Stop! Work through the argument with this suggestion.

Finally, most people use O together with a shorthand for stating
functions. Thus they say how-many’s running time is
O(n)—

Stop! What does it mean to say that a function’s performance is O(1)?

Exercise 460. In the first subsection, we stated that the function f(n) = n2 + n belongs to the class O(n2). Determine the pair of numbers c and bigEnough that verify this claim.

Exercise 461. Consider the functions f(n) = 2n and g(n) = 1000 n. Show that g belongs to O(f), which means that f is abstractly speaking more (or at least equally) expensive than g. If the input size is guaranteed to be between 3 and 12, which function is better?

Exercise 462. Compare and . Does f belong to O(g) or g to O(f)?

#### Why do Programs use Predicates and Selectors?

; Number [List-of Number] -> Boolean ; is x in l (check-expect (search 0 '(3 2 1 0)) #true) (check-expect (search 4 '(3 2 1 0)) #false)

(define (searchL x l) (cond [(empty? l) #false] [else (or (= (first l) x) (searchL x (rest l)))]))

(define (searchS x l) (cond [(= (length l) 0) #false] [else (or (= (first l) x) (searchS x (rest l)))]))

The design of the program on the right fails to live up to the structural design recipe.Technically searchS uses generative recursion. It instead takes inspiration from the idea that lists are containers that have a size. Hence, a program can check this size for 0, which is equivalent to checking for emptiness.

Although this idea is functionally correct, it makes the assumption that the cost of *SL-provided operations is a fixed constant. If, however, length is more like how-many, searchS is going to be much slower than searchL. Using our new terminology, searchL is using O(n) recursive steps while searchS needs O(n2) steps for a list of n items. In short, using arbitrary *SL operations to formulate conditions may shift performance from one class of functions to one that is much worse.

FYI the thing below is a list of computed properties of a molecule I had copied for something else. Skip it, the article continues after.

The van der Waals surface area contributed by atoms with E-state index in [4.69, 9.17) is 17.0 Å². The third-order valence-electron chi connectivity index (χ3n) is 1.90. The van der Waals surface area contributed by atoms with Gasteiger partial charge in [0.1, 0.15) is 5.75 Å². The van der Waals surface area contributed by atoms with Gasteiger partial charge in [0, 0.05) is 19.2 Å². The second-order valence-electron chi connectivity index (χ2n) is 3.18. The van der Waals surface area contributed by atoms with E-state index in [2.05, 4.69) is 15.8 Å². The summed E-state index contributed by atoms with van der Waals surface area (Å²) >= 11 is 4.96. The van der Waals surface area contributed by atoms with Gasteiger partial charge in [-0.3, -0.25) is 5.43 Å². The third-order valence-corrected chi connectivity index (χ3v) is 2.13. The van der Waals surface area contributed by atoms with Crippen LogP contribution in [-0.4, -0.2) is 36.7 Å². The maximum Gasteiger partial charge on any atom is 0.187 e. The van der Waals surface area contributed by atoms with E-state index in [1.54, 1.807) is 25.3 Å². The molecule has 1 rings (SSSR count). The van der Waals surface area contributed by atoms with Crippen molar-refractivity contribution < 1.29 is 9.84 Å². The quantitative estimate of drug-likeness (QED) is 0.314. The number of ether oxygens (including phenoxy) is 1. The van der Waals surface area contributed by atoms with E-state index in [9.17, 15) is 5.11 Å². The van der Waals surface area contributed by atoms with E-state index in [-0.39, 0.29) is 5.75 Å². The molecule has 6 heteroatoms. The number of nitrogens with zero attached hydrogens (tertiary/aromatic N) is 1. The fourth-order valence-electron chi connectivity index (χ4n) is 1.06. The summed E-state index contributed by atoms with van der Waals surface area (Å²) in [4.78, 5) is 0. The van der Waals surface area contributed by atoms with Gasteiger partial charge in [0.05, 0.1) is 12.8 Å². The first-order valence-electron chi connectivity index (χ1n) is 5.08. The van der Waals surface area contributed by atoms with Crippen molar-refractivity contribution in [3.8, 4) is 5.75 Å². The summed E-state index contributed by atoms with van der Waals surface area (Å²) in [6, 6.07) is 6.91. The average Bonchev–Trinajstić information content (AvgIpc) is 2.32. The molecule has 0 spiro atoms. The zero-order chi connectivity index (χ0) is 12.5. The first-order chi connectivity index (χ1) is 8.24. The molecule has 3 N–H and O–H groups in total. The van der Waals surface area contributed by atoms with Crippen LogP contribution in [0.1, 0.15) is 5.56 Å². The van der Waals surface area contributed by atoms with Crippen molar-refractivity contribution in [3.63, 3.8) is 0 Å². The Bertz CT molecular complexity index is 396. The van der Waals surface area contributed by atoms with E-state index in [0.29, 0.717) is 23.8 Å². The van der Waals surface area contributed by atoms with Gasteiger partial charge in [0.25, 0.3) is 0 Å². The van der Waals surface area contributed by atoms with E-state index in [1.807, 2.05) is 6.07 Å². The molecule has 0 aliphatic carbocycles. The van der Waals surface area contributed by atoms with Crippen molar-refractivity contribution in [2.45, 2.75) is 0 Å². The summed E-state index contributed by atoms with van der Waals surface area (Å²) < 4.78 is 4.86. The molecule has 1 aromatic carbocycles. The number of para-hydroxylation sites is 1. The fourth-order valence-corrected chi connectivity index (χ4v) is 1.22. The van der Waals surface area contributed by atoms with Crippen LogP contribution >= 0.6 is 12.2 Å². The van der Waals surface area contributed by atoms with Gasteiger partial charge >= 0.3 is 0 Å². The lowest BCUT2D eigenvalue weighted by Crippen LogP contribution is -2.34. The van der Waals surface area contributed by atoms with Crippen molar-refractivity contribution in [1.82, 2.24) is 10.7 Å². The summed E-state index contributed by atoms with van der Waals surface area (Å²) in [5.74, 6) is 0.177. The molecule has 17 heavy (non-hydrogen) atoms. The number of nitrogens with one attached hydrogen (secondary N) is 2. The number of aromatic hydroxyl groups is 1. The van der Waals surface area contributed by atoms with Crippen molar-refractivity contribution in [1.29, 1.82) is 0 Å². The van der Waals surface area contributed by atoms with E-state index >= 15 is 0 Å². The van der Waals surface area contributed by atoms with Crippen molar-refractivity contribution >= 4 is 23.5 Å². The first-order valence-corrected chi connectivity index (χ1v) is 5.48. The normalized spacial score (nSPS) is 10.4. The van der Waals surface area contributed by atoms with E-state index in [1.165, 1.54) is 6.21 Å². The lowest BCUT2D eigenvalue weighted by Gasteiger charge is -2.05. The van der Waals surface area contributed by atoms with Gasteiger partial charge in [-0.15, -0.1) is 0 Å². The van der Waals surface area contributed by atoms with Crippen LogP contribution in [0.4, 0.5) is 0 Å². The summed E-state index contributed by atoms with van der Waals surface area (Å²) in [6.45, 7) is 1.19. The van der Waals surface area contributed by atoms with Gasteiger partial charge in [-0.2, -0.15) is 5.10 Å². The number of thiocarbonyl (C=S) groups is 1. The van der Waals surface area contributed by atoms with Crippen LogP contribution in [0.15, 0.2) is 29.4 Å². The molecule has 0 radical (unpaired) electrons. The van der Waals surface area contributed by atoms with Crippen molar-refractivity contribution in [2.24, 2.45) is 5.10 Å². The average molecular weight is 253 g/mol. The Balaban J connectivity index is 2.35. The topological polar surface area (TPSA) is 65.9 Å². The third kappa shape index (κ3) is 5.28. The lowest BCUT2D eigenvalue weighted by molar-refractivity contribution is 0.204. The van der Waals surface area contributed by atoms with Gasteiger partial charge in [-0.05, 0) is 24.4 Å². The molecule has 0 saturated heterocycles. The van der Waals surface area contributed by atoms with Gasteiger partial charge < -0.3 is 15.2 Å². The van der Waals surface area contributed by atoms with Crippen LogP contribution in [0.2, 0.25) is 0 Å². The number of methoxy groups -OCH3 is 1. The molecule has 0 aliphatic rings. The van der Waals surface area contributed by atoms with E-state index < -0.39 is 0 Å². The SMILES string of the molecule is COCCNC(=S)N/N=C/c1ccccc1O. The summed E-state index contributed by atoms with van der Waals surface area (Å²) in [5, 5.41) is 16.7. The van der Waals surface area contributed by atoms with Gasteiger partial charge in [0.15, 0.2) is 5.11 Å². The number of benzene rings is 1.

; N -> [List Boolean Boolean] ; how long do searchS and searchL take ; to look for n in (list 0 ... (- n 1)) (define (timing n) (local ((define long-list (build-list n (lambda (x) x)))) (list (time (searchS n long-list)) (time (searchL n long-list)))))

Stop! Conduct the experiment.

See Data Representations with Accumulators for how other languages track the size of a container.

Assuming you have completed the experiment, you now know that
length takes time proportionally to the size of the given list
and the “S” in searchS stands for “squared” because its
running time is O(n2). But don’t jump to the conclusion that this
kind of reasoning holds for every programming language you will encounter.
Many deal with containers differently than *SL. Understanding how they
do this, calls for the introduction of one more design
concept—

as its first condition? What would be an alternative? Similarly explain why connect-docts uses